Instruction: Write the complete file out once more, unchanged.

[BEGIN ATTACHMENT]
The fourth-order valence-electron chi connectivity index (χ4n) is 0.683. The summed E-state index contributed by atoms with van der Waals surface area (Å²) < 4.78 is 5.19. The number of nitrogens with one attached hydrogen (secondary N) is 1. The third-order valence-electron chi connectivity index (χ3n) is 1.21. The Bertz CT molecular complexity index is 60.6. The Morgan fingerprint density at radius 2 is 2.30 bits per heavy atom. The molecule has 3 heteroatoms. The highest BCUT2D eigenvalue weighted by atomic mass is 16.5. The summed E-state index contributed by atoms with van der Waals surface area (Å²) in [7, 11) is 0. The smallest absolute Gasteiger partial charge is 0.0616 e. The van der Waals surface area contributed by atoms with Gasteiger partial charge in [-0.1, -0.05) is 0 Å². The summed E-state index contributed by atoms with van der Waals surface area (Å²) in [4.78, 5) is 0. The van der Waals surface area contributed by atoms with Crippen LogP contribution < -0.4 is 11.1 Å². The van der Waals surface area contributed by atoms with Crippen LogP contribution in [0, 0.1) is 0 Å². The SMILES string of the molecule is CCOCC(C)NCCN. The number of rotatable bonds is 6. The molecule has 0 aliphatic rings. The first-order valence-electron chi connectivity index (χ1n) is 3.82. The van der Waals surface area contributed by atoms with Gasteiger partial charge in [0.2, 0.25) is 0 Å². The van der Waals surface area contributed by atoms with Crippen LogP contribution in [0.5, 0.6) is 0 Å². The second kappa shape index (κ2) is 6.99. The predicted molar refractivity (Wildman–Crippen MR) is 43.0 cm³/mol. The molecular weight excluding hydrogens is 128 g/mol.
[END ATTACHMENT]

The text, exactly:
The fourth-order valence-electron chi connectivity index (χ4n) is 0.683. The summed E-state index contributed by atoms with van der Waals surface area (Å²) < 4.78 is 5.19. The number of nitrogens with one attached hydrogen (secondary N) is 1. The third-order valence-electron chi connectivity index (χ3n) is 1.21. The Bertz CT molecular complexity index is 60.6. The Morgan fingerprint density at radius 2 is 2.30 bits per heavy atom. The molecule has 3 heteroatoms. The highest BCUT2D eigenvalue weighted by atomic mass is 16.5. The summed E-state index contributed by atoms with van der Waals surface area (Å²) in [7, 11) is 0. The smallest absolute Gasteiger partial charge is 0.0616 e. The van der Waals surface area contributed by atoms with Gasteiger partial charge in [-0.1, -0.05) is 0 Å². The summed E-state index contributed by atoms with van der Waals surface area (Å²) in [4.78, 5) is 0. The van der Waals surface area contributed by atoms with Crippen LogP contribution < -0.4 is 11.1 Å². The van der Waals surface area contributed by atoms with Crippen LogP contribution in [0, 0.1) is 0 Å². The SMILES string of the molecule is CCOCC(C)NCCN. The number of rotatable bonds is 6. The molecule has 0 aliphatic rings. The first-order valence-electron chi connectivity index (χ1n) is 3.82. The van der Waals surface area contributed by atoms with Gasteiger partial charge in [0.2, 0.25) is 0 Å². The van der Waals surface area contributed by atoms with Crippen LogP contribution in [0.5, 0.6) is 0 Å². The second kappa shape index (κ2) is 6.99. The predicted molar refractivity (Wildman–Crippen MR) is 43.0 cm³/mol. The molecular weight excluding hydrogens is 128 g/mol.